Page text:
Literature, by contrast, is a pyramid where the bottom blocks need to be in place for the top ones to stay up. Discussion of language and quotes forms the primary foundation, and majority of your piece. Analysis comes next, and then you top it all off at the end with a generalisable statement or two about what the author is saying about a certain social value or something.

Without that foundation of language, the piece falls apart, so the biggest necessity for Lit. is that you start small and work outwards.
2. Take nothing for granted.
This kind of works for English too, but it's a good rule to keep in mind when analysing passages. For instance:
In Passage Two, Lauren becomes increasingly agitated with her imaginary husband for not buying her flowers on Valentine's Day.
The problem with this sentence is that it hasn't supported itself. The student is assuming the marker is able to project the reasoning and evidence onto this statement, which the assessors are explicitly told not to do.
How do we know the character is agitated? Why does the absence of flowers evoke this agitation? Why does she become increasingly agitated? What is the significance of this?
If you can ask this many questions already, you done goofed.

Better Lit. analysis looks like:
The paradoxical contradiction in Lauren's bitter lamentation over a lack of real flowers from an imaginary husband betrays a broken psyche and an unspooling mind, as evidenced in her agitated, drunken expletives.
Here I've made an effort to actually explain what meaning is being created through the language, though of course you'll be building on this throughout an entire piece, not just a sentence.

Think of it as 'showing your workings' in a maths or science subject; you can't simply call language 'emotional' or 'paradoxical' or w/e without providing sufficient grounds for that conclusion.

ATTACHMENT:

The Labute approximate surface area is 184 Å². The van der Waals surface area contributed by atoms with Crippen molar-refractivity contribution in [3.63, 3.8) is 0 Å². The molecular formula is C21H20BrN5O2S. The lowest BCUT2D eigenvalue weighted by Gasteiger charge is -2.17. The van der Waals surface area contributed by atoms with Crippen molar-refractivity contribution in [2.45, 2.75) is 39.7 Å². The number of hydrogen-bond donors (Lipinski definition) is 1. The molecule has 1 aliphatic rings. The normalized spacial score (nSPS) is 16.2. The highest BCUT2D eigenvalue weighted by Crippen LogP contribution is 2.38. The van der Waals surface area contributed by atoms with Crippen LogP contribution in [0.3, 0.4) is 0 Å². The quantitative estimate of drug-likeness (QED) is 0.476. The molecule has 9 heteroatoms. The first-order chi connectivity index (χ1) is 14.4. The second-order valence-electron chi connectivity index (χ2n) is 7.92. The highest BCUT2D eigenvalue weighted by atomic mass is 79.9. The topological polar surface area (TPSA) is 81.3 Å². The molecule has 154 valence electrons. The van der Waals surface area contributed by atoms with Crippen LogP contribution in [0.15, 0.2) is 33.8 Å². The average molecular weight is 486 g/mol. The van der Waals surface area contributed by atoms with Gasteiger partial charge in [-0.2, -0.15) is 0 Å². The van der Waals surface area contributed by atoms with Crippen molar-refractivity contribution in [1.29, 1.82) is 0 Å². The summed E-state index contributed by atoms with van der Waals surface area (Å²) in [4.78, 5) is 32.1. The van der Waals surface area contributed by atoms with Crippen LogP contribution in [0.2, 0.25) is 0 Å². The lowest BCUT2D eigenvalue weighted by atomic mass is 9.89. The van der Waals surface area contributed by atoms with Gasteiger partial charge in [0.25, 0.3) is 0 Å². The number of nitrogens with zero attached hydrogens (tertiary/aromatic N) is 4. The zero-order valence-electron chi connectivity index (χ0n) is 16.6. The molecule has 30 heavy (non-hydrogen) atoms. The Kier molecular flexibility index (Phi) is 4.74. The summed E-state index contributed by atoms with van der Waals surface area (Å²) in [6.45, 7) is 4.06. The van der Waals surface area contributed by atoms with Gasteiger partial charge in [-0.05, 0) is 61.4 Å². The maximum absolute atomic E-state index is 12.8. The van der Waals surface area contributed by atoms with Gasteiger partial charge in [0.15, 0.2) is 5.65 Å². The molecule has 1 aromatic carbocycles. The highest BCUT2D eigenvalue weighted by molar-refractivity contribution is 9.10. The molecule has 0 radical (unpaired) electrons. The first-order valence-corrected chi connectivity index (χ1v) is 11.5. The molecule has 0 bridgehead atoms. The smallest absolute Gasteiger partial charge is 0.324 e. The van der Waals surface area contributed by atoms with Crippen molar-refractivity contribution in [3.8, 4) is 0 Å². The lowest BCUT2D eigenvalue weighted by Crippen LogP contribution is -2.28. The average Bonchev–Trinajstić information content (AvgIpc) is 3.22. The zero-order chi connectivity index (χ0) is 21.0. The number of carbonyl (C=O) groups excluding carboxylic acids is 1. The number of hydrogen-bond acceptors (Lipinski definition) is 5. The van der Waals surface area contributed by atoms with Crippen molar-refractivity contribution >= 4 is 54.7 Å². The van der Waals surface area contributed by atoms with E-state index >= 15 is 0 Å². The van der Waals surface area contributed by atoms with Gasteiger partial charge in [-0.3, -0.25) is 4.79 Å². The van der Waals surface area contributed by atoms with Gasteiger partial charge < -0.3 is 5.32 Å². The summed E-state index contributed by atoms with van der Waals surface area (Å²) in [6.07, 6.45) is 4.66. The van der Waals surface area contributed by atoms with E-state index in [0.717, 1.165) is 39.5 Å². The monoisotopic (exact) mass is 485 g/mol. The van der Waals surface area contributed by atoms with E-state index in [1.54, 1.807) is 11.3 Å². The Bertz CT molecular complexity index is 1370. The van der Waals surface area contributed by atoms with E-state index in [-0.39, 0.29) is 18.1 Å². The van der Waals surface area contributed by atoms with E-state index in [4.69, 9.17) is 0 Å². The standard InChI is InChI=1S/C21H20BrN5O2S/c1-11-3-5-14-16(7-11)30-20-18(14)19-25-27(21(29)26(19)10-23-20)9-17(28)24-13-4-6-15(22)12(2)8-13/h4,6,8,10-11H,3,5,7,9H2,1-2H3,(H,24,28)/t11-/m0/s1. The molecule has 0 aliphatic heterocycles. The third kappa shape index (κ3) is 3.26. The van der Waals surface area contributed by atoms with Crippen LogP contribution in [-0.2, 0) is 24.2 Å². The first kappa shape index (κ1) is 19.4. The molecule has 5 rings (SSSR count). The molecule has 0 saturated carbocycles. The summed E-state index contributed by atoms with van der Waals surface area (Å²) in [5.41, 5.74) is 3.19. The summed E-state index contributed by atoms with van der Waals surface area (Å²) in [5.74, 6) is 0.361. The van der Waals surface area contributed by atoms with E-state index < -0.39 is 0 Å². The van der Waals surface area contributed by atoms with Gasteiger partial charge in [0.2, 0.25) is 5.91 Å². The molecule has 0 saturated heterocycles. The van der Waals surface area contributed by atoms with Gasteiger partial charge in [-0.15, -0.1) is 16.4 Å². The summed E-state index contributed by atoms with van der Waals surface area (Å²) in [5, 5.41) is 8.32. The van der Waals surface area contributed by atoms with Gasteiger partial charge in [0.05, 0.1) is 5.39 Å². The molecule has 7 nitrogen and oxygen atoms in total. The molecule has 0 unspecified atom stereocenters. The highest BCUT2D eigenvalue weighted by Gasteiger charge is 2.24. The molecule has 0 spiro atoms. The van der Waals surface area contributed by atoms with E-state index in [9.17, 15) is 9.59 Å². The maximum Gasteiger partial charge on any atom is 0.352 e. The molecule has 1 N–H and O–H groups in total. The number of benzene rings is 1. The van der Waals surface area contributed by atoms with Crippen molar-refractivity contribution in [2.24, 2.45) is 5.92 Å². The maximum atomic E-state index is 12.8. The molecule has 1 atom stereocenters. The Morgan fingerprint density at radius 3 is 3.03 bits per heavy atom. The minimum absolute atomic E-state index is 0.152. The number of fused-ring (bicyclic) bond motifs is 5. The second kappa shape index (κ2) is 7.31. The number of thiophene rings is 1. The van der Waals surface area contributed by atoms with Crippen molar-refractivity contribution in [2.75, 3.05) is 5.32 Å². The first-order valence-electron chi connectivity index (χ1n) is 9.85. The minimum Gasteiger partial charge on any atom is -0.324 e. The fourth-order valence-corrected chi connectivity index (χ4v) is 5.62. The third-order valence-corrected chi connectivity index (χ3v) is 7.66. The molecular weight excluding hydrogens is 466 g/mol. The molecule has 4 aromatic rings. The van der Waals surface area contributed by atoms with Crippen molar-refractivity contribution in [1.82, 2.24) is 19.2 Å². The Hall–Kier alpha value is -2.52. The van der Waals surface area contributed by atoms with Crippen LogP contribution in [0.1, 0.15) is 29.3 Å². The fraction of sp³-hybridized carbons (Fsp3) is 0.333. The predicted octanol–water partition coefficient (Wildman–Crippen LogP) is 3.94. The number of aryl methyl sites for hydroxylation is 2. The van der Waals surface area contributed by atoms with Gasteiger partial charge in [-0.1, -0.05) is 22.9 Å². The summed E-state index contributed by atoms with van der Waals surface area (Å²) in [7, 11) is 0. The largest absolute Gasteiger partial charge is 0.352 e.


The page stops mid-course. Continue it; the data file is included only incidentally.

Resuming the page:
3. Your mission, should you chose to accept it...
Now onto the actual point of a Passage Analysis. In case you're unfamiliar with the format, you're given three excerpts from the text, which form the three passages for your essay. The length largely depends on the text type, but you can usually expect approximately a page and a half of text (though poetry collections and plays are usually shorter.)

And your only instruction is to discuss how the author creates meaning through language. Simple, right?

Well, yes, in that it's a pretty straightforward task... but it's complicated by the fact that this is your only instruction. In English you're given a focus by the prompts; Literature relies on you imposing your own.

But obviously you're not going to be heading into an assessment task and trusting your ability to find meaning on the spot; you're studying the texts all year, so of course there's going to be some overlap in your focus, and a general familiarity with the themes and messages you'll gradually develop.

So realistically, when you begin a passage analysis, you'll have some understanding of what the author is saying, and then you have to look for evidence in the language provided in order to substantiate your interpretation.

But writing things in that order (ie. contention first, evidence second) would be a Text Response.